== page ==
Study: Moving – even in VR – can increase our creativity and problem-solving

[The study described in this short story from Massive Science is interesting both as a clever use of virtual reality and presence in psychology research and for the implications of its results for how we choose to structure our work activities in actual and virtual environments. –Matthew]

[Image: Figure 2 from “Studying the effects of visual movement on creativity”: “Three screenshots from the participants’ point of view in the moving condition, with the lights moving from front to back.”]

Moving – even in virtual reality – can increase our creativity and problem-solving

Feeling low on ideas? Trick yourself into thinking you are moving

July 7, 2020
Adithi Ramakrishnan
Developmental Neuroscience
College of William and Mary

Creativity in the workplace makes an individual an innovator and a company a changemaker.  However, cultivating creativity in an office setting can be challenging. Research suggests that moving around while thinking can have positive impacts on our creativity. But having company employees come up with ideas while sprinting on a treadmill isn’t exactly ideal, nor is it feasible for everyone.

A group of researchers in France and India has built on this idea by making individuals feel that they were moving, to see if that would provide the same creativity bump as does actually moving. In their study, published in the journal Thinking Skills and Creativity, they used virtual reality to “transport” 32 volunteers to an imaginary empty train car. Half of the volunteers experienced a still car, while the other half saw lights pass them by in the train windows, as if they were in motion and going through a tunnel.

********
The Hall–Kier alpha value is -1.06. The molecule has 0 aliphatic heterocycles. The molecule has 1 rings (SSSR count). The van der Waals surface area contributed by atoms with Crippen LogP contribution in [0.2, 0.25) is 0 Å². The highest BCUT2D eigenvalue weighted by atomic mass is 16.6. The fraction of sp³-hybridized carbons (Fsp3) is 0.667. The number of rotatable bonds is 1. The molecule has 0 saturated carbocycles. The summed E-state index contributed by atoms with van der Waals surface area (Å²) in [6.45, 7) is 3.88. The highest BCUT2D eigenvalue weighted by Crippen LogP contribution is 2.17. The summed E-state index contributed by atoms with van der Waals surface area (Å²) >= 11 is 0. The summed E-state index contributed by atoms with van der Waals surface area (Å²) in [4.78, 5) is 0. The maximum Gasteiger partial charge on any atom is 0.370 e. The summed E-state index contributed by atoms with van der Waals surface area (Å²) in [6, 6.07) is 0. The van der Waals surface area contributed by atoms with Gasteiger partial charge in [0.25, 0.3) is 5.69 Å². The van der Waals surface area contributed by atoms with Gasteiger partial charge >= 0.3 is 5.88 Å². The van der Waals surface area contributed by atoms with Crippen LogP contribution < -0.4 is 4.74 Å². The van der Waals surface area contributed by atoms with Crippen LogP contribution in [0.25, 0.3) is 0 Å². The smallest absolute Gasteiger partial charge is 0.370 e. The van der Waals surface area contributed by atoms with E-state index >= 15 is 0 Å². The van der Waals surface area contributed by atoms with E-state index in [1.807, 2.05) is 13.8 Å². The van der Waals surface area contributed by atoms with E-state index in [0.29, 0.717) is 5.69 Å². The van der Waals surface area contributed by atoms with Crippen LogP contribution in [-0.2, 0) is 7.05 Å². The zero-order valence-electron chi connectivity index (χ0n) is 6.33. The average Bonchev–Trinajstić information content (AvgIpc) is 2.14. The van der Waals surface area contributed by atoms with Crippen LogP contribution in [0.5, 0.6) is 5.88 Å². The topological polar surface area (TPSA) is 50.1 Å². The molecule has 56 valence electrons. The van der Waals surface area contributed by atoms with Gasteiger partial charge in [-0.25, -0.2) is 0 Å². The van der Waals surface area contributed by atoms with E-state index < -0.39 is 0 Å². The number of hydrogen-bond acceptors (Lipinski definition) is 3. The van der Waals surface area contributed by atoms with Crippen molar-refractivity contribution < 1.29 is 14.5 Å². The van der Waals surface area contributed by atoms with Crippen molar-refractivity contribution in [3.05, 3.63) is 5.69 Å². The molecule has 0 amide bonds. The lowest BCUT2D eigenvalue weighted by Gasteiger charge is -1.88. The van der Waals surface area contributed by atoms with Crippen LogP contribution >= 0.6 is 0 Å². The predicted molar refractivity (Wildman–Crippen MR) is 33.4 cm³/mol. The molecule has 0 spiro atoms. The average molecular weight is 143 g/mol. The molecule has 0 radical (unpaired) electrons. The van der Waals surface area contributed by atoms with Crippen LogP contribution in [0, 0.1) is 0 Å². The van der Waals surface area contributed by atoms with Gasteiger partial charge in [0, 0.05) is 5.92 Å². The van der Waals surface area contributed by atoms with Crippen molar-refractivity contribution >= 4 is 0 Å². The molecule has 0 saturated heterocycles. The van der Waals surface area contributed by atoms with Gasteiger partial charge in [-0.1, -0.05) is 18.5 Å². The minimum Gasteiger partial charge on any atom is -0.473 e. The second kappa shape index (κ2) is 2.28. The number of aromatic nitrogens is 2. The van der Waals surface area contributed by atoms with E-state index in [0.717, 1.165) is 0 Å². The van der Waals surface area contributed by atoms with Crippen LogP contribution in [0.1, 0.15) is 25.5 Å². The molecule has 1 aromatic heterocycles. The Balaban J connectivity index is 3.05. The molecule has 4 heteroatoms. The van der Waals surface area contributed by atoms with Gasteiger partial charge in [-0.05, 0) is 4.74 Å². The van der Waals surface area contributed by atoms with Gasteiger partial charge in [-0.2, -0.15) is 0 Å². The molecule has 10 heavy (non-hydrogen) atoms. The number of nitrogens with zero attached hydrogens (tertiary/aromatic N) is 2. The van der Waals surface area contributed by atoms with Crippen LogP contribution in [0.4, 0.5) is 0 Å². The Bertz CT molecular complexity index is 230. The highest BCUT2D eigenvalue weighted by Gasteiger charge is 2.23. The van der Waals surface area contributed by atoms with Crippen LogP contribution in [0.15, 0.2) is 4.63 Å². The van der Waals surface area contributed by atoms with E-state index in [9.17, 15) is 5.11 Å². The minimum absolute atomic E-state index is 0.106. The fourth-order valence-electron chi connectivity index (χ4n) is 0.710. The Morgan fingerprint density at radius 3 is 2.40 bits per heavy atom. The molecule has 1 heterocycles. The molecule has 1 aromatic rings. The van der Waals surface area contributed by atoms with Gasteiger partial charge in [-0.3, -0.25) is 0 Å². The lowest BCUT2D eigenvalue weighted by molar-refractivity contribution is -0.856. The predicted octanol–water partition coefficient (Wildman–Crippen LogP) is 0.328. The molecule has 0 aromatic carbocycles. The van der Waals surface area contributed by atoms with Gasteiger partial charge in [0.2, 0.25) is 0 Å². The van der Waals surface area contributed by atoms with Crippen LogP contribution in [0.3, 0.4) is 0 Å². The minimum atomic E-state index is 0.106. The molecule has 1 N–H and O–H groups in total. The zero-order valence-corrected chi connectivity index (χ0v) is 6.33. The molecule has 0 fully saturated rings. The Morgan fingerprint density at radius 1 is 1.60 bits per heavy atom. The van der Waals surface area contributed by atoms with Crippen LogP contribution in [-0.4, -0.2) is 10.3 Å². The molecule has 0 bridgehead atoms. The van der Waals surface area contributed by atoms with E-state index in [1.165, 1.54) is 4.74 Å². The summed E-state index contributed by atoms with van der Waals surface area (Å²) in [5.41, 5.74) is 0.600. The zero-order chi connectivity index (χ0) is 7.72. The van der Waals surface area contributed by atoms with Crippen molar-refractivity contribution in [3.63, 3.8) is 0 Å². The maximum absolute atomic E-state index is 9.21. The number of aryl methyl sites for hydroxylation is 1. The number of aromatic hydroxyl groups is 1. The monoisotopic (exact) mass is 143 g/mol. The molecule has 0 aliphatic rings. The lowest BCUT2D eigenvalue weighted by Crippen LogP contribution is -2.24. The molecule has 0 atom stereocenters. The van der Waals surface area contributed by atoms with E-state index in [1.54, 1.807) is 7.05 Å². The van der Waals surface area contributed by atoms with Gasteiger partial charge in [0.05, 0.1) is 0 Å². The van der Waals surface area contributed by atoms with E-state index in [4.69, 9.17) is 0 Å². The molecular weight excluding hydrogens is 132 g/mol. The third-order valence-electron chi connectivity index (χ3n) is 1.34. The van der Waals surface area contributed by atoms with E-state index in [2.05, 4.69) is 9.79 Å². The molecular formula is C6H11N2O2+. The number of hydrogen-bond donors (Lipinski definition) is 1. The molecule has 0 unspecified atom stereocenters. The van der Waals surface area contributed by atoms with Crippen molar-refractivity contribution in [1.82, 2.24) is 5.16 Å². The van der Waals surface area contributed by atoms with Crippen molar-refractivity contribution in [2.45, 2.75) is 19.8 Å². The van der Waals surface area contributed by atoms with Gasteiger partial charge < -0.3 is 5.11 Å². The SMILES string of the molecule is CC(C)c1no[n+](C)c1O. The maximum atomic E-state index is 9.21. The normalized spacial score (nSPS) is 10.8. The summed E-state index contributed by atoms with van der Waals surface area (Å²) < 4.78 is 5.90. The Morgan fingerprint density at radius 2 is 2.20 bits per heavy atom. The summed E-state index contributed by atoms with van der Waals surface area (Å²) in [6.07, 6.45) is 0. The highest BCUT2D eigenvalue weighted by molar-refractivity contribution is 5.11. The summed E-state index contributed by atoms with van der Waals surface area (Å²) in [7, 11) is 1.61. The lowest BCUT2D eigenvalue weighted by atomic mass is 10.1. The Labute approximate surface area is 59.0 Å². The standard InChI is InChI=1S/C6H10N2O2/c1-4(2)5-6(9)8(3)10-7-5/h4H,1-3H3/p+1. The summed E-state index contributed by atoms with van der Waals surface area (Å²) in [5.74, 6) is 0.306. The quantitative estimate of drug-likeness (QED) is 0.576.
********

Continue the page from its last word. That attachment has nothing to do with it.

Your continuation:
While in the virtual reality environment, the study volunteers participated in tests designed to measure divergent creativity, the ability to come up with many different ideas to solve a problem, and convergent creativity, the ability to drill down to one correct solution based on many ideas.  Once each participant’s creativity was scored, the researchers compared the scores of the participants in stationary train cars with those in moving train cars.

The participants who conducted their creativity tests in a virtual moving train showed higher amounts of divergent creativity compared to those in still trains. From this, the researchers concluded that the simple perception of movement can improve our creativity and idea generation, whether or not we are actually moving. So if you are feeling low on ideas, strap on some virtual reality goggles and hop on a train, plane, or boat to recharge!

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